I do enjoy working with my hands – and the most consistent insight I have had while woodworking or welding or sculpting is that – this takes too much time! I rarely have the time to put into doing a project properly. For wood or metal, there is usually extensive planning – since the materials are expensive, and labor time-intensive. Minor mistakes can make major setbacks, and improper planning can be disastrous.
The same can be true for work in design. How do you get inspiration when you have a deadline? Be inspired…..NOW! Too often I have had great inspiration for a project – weeks after it was finished. Too late. The message is that the design process is not as important as just making something by a certain day.
Or, you might have great inspiration early on in the project, but to carry out your plans would take too much time – and design sacrifices must be made. But wait, the deadline is extended – you have time! But now there are some other stakeholders…..and they aren’t really sure they like what you have. [this is a great point to be able to communicate your process and inspiration to build support] If you can’t convince them of going with your idea, they will most likely pick the pre-design sketch that you hated the most. Once they pick a new color that clashes with the theme, and put text all around it, you can finally appreciate your “work”.
Point being – there is not usually enough time taken, or care given to commercial design. Without this, the “best option”, is hardly ever taken. This was one of my inspirations continuing my education – so that I would have tim….4:40! I have to post this and leave….
How is process important in being able to “articulate” a design experience; how does it help make sense of what we look at (and make)?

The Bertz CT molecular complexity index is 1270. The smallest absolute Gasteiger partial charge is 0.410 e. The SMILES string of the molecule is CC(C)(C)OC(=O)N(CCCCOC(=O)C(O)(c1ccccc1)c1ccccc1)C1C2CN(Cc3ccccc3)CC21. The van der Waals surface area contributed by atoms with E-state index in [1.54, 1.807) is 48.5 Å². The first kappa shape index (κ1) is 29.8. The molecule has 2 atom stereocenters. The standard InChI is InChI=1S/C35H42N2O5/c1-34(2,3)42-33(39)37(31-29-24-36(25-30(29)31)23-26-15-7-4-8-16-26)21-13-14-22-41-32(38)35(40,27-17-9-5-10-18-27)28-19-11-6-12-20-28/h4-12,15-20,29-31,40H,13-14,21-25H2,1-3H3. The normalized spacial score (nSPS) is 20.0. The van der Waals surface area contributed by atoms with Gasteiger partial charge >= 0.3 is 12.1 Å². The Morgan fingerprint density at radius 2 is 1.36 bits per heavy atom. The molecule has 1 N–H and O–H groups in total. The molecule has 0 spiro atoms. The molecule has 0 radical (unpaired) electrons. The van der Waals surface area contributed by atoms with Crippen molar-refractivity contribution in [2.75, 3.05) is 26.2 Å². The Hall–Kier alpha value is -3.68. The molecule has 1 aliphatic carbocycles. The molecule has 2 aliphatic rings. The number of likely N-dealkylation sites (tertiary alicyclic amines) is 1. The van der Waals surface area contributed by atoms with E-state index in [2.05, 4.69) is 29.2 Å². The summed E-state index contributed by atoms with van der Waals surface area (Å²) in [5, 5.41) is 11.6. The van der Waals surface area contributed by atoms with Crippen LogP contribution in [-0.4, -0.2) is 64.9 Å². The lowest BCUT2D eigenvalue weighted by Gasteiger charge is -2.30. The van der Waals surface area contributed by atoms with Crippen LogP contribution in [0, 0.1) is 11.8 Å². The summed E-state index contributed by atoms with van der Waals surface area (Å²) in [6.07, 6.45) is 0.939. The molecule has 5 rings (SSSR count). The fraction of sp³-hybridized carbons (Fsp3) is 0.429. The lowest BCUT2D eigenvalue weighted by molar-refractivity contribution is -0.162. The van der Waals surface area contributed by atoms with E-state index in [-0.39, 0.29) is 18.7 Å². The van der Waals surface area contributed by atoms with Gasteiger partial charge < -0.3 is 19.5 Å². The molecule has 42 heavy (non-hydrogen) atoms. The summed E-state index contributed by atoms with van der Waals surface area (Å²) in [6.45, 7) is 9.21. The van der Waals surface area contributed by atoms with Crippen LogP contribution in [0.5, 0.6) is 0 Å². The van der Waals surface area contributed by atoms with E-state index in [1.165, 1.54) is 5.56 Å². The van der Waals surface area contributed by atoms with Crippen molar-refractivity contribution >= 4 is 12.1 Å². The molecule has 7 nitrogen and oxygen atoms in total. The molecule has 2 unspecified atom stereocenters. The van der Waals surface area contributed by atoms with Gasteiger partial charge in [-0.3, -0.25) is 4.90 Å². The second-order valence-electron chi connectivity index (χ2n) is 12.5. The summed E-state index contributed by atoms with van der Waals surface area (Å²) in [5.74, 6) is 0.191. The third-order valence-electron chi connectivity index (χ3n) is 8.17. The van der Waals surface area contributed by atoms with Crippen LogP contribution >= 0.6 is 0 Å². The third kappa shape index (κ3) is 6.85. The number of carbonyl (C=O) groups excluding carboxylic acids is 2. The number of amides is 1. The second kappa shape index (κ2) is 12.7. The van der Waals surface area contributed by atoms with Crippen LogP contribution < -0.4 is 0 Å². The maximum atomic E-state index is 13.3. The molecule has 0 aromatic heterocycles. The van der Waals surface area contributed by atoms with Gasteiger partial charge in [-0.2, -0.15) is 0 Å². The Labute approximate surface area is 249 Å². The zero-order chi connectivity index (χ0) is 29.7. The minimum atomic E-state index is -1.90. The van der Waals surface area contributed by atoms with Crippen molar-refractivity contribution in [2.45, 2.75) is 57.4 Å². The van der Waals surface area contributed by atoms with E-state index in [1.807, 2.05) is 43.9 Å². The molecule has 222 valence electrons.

Articulation of Inspiration:
The question, “Where did you come up with this?” never lends itself to an easy answer. Inspiration for me rarely comes from one place – and “aha!” moments usually are the synthesis of several sources. True explanation of inspiration requires intense documentation and self-examination to be more than just a subjective rendering of your thought process. Even with these limitations, it is still important to express an answer to this question – to put some structure of thought behind the design, and to illustrate the inspiration for design.
Evolution of Craft:
Capturing the steps from inspiration through design and ultimate completion of a project can provide for innovations of practice. By documenting precisely what you are doing and why at each step of the process – you are forced to “think about the way you think”. This critical examination of craft is important in defining faults, identifying areas for improvement, and capturing failures and the reasons for them. With this knowledge a designer can address specific issues and progress their craft.
Documenting a process is not only important for the individual, but for the community of designers as well. It can be a means of teaching a skill or craft, promoting an idea, or provide inspiration.
By explaining your processes and intentions to others – you are building in their heads a model of your experience. Without knowledge of process, looking at a finished design does not allow one to appreciate exactly what expertise, inspiration, and work went into the design. By expressing this – others can come to a more complete understanding of what went into the design, it’s aims, and intended interpretation. With this perspective we can see things more clearly – but more clearly reflect our inspiration in our design.